Cuneiform Records to consider future after fall in sales

The Cuneiform Records logo

Cuneiform Records have announced that founder Steve Feigenbaum will take a year’s sabbatical to “determine what direction the label could or should take to be viable again in the future.”

The label, like many others, has seen a decline in CD, LP and digital sales in recent times, due to the rise in music streaming – and they say that 2018 will be a year to “rethink, retool and evolve the label” as it is “no longer feasible for us to run a record label in the same manner as we have for the past 35 years.”

A statement from the label reports that Feigenbaum will continue to maintain Cuneiform’s catalogue and oversee other responsibilities, but that the label, who released an average of 15 albums a year over the past three decades, have no new releases scheduled.

A statement from the label reads: “The digital revolution changed everything for everyone in the music industry. When Cuneiform began, its international business was conducted by mail or phone, and later, fax.

“When the internet arrived, we became ‘early adopters,’ embracing it as our ideal ‘dream’ tool for international commerce. But there was also a downside – digital theft.

“When digital theft began taking a toll on physical sales around 2009, we had to adapt to survive. We began releasing music in electronic format in addition to traditional physical ones, making it available for sale on a variety of digital platforms, and we embraced new media, expanding promotion to internet radio, online press and social media.”

Cuneiform say that as sales of recorded music in all formats have declined, “it’s become increasingly difficult to finance the release of new high-quality musical content.”

The statement adds: “A glut of free music on the internet and nearly free music on streaming platforms has devalued music.

“Surrounded/drowning in free music that’s ‘good enough’ for casual entertainment, there is little incentive to purchase music. This unsound climate endangers the future of professional music.

“Music that sustains deep listening costs money to create, record, release, distribute and promote. In 2018, Steve will explore how Cuneiform could further evolve to continue releasing music of substance.”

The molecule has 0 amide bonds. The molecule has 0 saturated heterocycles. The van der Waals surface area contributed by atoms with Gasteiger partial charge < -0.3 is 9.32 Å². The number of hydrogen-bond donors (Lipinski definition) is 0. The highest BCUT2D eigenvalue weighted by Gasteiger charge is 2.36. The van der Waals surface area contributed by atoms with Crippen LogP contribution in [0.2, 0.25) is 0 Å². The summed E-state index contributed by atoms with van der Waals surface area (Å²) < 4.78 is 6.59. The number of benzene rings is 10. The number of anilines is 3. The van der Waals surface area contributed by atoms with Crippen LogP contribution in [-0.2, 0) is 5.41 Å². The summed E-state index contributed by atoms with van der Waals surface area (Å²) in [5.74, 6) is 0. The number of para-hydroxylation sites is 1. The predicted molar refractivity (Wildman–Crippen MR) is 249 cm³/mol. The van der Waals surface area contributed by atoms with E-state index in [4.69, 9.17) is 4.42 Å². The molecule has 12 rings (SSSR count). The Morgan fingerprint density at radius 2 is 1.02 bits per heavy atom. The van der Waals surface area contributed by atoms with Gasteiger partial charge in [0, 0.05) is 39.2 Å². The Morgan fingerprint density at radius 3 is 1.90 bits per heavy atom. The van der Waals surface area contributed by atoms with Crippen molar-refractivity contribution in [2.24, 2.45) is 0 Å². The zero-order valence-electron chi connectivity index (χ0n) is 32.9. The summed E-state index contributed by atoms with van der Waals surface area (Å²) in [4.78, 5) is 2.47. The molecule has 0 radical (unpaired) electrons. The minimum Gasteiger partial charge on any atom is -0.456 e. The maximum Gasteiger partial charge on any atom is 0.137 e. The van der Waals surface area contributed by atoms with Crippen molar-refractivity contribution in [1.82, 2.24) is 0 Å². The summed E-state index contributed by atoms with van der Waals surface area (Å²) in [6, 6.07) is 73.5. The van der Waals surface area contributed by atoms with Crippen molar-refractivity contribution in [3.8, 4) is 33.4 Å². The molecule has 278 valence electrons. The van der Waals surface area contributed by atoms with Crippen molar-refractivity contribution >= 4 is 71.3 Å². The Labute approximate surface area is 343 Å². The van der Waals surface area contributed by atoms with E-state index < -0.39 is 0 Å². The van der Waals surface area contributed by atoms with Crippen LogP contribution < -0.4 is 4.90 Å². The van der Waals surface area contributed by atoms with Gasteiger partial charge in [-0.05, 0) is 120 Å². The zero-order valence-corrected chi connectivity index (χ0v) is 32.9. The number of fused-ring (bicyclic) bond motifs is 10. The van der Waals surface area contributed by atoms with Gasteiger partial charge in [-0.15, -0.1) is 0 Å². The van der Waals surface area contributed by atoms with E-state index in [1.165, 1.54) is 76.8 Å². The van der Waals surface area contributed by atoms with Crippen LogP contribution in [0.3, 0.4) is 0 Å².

Cuneiform will remain in its current offices in Silver Spring, Maryland but as a result of the changes, the label’s Department of Publicity & Promotion will be dissolved at the end of January due to in-house production costs.

The statement concludes: “In 2018, Cuneiform Records remains a precious resource for musicians, for fans, and for cutting-edge music itself. Steve Feigenbaum welcomes your encouragement and support as he resets Cuneiform for the future.”

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Scott Munro
Louder e-commerce editor

Scott has spent 35 years in newspapers, magazines and online as an editor, production editor, sub-editor, designer, writer and reviewer. Scott joined our news desk in the summer of 2014 before moving to the e-commerce team in 2020. Scott keeps Louder’s buyer’s guides up to date, writes about the best deals for music fans, keeps on top of the latest tech releases and reviews headphones, speakers, earplugs and more. Over the last 10 years, Scott has written more than 11,000 articles across Louder, Classic Rock, Metal Hammer and Prog. He's previously written for publications including IGN, the Sunday Mirror, Daily Record and The Herald newspapers, covering everything from daily news and weekly features, to tech reviews, video games, travel and whisky. Scott's favourite bands are Fields Of The Nephilim, The Cure, New Model Army, All About Eve, The Mission, Cocteau Twins, Drab Majesty, Marillion and Rush.